The calendar currently shows the 3rd of September, and as always when the salmon season is over, I'm left with the feeling that it all started just a few days ago. However, three months have passed, and we can't undermine the fact that is occasionally has been three rather demanding months to be a salmon fisherman.
Things were looking good
At the season start, things were looking good, the water level was good and there were few, if any indications from the river, that this season should turn out to be the poorest in many years. Even though the season start didn't show any bonanza, the fish being caught was big and in beautiful condition. We may experience good fishing in Lakselva as early as around the 20th of June, but it's first well into July we start to see stable, good catches - as well as indications on how the season will end up.
The release that never came
Lakselva is a late river, so even though catches were low, and fish were quite scarce, we clinged to a hope that it was just another example of a late run of fish. Because of this, the board decided to keep their cool with regards to inducing any extra-ordinary efforts, knowing how the river may act. When the board met again on the 5th of August, and there wasn't any major improvement, the protection of salmon over 80 centimeters were introduced. Given the circumstanses, this was a correct decision, and we are now awaiting the spawning count, which will give us more information of the current season.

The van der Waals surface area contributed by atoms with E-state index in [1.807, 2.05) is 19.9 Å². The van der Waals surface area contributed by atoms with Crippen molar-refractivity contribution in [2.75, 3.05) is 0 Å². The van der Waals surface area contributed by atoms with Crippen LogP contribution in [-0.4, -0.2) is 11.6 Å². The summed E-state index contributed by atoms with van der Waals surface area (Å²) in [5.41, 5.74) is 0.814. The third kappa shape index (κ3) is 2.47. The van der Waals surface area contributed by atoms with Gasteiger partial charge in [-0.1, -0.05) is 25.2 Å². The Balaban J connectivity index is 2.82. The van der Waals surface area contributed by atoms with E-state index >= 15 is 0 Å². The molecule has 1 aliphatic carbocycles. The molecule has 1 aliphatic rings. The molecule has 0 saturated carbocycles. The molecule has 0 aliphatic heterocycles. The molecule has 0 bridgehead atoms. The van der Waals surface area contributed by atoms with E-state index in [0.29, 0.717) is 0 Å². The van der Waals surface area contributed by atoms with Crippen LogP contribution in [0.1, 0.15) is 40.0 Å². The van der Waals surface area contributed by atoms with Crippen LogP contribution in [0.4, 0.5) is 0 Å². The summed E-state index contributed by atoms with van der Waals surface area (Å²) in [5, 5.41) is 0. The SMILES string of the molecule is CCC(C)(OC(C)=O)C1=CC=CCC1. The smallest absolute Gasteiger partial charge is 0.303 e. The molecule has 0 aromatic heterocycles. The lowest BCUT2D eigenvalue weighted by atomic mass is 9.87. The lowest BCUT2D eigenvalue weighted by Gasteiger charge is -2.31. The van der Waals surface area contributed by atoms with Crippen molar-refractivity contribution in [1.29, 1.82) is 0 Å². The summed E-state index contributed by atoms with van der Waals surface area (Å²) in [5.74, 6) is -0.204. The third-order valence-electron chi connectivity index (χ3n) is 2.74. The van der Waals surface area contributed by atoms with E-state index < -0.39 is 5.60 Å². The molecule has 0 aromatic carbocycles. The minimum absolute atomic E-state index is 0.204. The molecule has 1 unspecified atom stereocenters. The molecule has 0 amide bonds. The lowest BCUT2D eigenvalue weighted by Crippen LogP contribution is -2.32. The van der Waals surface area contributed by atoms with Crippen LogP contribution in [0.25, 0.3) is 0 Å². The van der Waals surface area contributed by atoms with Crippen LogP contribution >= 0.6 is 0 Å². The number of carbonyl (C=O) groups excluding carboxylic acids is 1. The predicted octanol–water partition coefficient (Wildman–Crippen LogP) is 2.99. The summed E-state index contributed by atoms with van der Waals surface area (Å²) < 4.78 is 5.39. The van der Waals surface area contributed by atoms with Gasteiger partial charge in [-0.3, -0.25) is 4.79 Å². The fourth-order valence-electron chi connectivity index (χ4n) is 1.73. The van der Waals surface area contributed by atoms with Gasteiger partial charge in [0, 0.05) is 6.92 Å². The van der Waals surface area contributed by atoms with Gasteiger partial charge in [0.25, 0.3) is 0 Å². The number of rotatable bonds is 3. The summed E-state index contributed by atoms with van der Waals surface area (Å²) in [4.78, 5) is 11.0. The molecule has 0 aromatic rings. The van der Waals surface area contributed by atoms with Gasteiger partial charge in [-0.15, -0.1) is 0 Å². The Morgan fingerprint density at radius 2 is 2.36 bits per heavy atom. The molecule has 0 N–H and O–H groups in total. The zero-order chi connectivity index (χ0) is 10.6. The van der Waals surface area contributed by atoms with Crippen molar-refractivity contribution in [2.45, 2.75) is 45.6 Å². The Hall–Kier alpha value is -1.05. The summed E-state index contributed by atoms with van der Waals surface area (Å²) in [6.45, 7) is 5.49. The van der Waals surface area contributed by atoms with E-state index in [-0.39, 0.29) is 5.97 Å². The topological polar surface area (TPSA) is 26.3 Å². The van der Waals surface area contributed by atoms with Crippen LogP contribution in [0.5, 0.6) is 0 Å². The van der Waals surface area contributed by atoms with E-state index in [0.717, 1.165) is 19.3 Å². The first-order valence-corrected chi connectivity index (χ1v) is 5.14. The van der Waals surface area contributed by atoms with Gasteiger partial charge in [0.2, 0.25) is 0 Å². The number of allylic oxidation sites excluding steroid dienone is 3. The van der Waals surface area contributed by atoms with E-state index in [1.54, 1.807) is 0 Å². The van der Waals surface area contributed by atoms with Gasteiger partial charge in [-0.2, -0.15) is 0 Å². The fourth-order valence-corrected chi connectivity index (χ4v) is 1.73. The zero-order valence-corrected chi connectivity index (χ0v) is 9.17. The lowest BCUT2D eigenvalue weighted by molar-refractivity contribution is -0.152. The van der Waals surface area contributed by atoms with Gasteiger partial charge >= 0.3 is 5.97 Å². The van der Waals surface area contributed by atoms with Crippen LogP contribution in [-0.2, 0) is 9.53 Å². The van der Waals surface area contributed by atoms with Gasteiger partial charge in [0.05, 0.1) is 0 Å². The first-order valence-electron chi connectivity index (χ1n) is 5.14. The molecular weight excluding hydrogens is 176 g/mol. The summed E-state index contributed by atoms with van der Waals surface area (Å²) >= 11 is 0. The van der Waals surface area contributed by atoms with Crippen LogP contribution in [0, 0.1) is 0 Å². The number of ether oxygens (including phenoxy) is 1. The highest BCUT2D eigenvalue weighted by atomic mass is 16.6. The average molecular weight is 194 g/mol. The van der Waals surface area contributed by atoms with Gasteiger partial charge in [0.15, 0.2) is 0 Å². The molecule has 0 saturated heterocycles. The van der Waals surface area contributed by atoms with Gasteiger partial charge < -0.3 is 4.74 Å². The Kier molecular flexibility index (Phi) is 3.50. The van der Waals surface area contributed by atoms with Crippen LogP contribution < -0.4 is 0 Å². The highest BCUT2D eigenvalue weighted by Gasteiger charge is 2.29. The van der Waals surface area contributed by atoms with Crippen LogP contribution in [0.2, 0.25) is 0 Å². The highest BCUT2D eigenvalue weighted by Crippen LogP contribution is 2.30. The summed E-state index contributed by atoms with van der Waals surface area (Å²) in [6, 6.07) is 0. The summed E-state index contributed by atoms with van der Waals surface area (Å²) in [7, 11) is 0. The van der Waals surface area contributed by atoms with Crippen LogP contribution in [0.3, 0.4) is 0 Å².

Extremely low water
After having experienced a sunny and dry 2018, we had a just as dry 2019. Very little rain, in combination with the maintenance work at the hydroelectric power plant in Luostejohka (Lakselva's biggest tributary), rendering the plant out of function, we measured the lowest water level in Skoganvarre for as long as we can remember, with less than 5 m3 on the measuring gauge. The picture above is from the 18th of July, when the measuring gauge allready showed as little water as 10 m3 in Skoganvarre. Luckily for the salmon, the water remained cold, so it shouldn't have affected the salmon to any major negative extent.